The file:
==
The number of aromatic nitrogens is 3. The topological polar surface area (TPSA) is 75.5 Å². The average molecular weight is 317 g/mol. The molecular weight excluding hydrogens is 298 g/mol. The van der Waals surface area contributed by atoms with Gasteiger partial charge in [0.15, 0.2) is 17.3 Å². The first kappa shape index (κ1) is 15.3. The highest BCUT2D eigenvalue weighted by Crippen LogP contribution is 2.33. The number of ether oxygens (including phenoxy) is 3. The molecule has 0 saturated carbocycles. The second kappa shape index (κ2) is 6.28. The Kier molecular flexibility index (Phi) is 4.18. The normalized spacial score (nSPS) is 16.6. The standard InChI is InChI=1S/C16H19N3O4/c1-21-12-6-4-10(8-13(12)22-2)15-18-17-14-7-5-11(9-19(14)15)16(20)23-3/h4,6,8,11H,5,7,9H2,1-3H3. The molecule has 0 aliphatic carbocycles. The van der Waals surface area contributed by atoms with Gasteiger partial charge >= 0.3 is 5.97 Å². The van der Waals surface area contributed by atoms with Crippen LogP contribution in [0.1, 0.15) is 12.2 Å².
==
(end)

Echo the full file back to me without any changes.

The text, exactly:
The number of aromatic nitrogens is 3. The topological polar surface area (TPSA) is 75.5 Å². The average molecular weight is 317 g/mol. The molecular weight excluding hydrogens is 298 g/mol. The van der Waals surface area contributed by atoms with Gasteiger partial charge in [0.15, 0.2) is 17.3 Å². The first kappa shape index (κ1) is 15.3. The highest BCUT2D eigenvalue weighted by Crippen LogP contribution is 2.33. The number of ether oxygens (including phenoxy) is 3. The molecule has 0 saturated carbocycles. The second kappa shape index (κ2) is 6.28. The Kier molecular flexibility index (Phi) is 4.18. The normalized spacial score (nSPS) is 16.6. The standard InChI is InChI=1S/C16H19N3O4/c1-21-12-6-4-10(8-13(12)22-2)15-18-17-14-7-5-11(9-19(14)15)16(20)23-3/h4,6,8,11H,5,7,9H2,1-3H3. The molecule has 0 aliphatic carbocycles. The van der Waals surface area contributed by atoms with Gasteiger partial charge >= 0.3 is 5.97 Å². The van der Waals surface area contributed by atoms with Crippen LogP contribution in [0.1, 0.15) is 12.2 Å².